Crowds passing under my window. Many from overseas. Yet mostly they are terrorist’s Americans I know alive or dead; still more really they have been, when they reach the ramp, more like Robert Frost’s people on the beach, who “cannot look out far…/ [and] cannot look in deep./ But when was that ever a bar / To any watch they keep?” Frost’s irony in my view declines to dismiss them, for who knows what they think?
I know. They think everything imaginable, for I have talked to them. I can use them. Americans on the move: Red Cross worker Donna Harrelson and her husband had owned a rental equipment store in Texas. When it was bought out by a chain, they wisely declined to take stock options, they took cash. The chain went bust. New York plus and minus the disaster a magnet for all the Ground Zero visitors, an envied place, photo op, family vacation, a noisy stage expensive and dangerous, a property that is and is not theirs. Arriving by subway, walking from there, arriving in front of St. Paul’s Chapel on Broadway between Vesey and Fulton and viewing the memorials, the poems and messages, the flowers, T-shirt offerings, they line up for the ramp (the front rail signed by the former Mayor). They have their moment taking in sixteen acres of developer’s lot where freedom will be recycled.
A woman from Ohio asked me where things had been. Why me? Was it my readiness to speak or I did not know what? Some signal or motor reaction. I pointed out where my Borders Bookstore had been. I miss the mall under the WTC; unfortunately it will replicate. I know what that sounds like.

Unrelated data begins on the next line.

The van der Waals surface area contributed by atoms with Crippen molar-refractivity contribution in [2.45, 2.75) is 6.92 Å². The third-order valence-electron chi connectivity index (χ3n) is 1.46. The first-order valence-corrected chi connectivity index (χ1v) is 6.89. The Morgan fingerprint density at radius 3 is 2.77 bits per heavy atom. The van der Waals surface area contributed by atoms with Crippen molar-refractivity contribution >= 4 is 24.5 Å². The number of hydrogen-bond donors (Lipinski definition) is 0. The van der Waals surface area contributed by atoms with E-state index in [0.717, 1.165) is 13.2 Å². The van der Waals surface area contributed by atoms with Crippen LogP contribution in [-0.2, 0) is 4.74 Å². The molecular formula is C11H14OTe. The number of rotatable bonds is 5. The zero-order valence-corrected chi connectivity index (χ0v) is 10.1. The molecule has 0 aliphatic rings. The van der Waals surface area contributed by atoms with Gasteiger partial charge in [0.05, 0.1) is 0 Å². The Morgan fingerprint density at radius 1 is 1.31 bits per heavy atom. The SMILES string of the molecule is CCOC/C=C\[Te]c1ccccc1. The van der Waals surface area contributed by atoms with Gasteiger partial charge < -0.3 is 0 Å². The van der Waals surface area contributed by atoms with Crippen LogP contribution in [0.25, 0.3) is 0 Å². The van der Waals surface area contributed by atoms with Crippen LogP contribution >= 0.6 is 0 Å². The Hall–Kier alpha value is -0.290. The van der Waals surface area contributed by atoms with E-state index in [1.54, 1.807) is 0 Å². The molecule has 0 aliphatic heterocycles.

Whereas “`experience’ used to refer to something you had or underwent in the course of the quiddities of daily existence [,] Experience today is something to be architecturally engineered, from the theme parks of…Disney to…Frank Gehry’s Experience Music Project” (Architecture, March, 2002, p 78). Scrap metal debris up against 18th -century gravestones in St. Paul’s by the ramp. The WTC itself a burial foundation unearthed layer by layer which, as remains continue to be found, in its memorial surfaces can remind you of its absences, upwards of 2000 death certificates requested by families in the absence of remains. One rainy night there is a flag umbrella great-circle spoke to spoke.
For a sculpture project near the White House in the 70s, Serra rejected a proposal by a collaborating architect Robert Venturi to make “two star-covered granite pylons to be topped off with American flags framing the Treasury Building at the end of Pennsylvania Avenue…If you want flagpoles you might as well decorate them with eagles or swastikas.” (Writings Interviews, University of Chicago Press, 1994, p. 188.)